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Is Polio Making a Comeback?

According to the CDC, there have been 158 confirmed cases in 2018 (2 so far in Arizona) of a polio-like illness affecting mostly children. What is this mysterious illness? It’s called acute flaccid myelitis, which is a serious but rare condition that affects the nervous system especially in children causes paralysis.

What causes acute flaccid myelitis?

There is not a specific cause of acute flaccid myelitis. Specimens (such as spinal fluid) tested from affected patients have detected viruses such as coxsackie virus A16, West Nile virus, and enteroviruses such as EV-D68 and EV-A71. All cases tested by the CDC so far have tested negative for poliovirus. However, even despite extensive testing in many specimens, no pathogens have been found.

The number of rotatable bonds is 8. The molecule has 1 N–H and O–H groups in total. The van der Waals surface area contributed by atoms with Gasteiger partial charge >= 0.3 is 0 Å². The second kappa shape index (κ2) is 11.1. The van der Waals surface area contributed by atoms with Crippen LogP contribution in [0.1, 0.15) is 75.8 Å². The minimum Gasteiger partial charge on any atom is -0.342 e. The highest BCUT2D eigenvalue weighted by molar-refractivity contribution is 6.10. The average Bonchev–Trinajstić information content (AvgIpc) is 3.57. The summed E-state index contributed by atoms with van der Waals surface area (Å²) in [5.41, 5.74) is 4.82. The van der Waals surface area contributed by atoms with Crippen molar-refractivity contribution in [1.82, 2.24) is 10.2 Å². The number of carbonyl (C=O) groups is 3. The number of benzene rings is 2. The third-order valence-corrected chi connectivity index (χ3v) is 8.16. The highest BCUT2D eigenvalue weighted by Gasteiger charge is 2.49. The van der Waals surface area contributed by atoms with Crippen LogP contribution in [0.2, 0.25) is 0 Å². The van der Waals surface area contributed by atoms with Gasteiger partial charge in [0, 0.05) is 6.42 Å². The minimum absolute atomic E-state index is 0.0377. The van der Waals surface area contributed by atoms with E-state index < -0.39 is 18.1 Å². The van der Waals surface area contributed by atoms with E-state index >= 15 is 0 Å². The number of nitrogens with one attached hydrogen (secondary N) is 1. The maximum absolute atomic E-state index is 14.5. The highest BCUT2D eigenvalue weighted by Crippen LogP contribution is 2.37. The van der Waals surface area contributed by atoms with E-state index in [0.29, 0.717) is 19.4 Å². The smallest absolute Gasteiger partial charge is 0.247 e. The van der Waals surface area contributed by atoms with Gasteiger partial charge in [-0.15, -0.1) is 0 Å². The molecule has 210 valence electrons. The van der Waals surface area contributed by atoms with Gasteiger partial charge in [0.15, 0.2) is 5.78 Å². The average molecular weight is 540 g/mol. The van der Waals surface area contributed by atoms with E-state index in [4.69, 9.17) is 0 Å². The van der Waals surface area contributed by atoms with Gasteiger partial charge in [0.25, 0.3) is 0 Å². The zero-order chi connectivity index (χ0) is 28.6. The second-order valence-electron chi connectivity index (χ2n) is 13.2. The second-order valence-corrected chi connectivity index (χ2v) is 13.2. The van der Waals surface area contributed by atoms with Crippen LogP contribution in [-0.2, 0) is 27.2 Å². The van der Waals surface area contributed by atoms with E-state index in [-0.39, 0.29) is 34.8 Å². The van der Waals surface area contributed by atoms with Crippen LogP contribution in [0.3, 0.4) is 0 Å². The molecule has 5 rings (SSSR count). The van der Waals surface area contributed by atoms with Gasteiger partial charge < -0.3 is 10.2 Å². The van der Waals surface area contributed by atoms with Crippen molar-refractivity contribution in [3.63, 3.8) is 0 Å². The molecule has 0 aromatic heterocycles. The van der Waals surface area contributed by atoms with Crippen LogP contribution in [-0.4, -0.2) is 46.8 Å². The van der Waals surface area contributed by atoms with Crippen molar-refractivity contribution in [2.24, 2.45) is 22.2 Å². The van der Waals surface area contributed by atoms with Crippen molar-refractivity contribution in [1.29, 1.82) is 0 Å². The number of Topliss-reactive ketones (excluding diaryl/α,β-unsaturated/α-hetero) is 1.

What are the symptoms of acute flaccid myelitis?

Many patients develop a mild respiratory illness or fever prior to developing acute flaccid myelitis. The presentation of neurologic symptoms can include weakness in the upper or lower legs, facial weakness or drooping, difficulty moving the eyes or drooping eyelids, or difficulty breathing or swallowing.

What is the treatment for acute flaccid myelitis?

Unfortunately, there is no specific treatment for acute flaccid myelitis. However, supportive measures such as occipital or physical therapy can help with arm or leg weakness.

How to prevent acute flaccid myelitis?

The CDC recommends continuing vaccinating yourself and your children, protecting yourself against mosquitos that can carry West Nile virus, washing your hands often with soap and water, avoiding close contact with those who are sick, and cleaning and disinfecting contaminated surfaces or toys.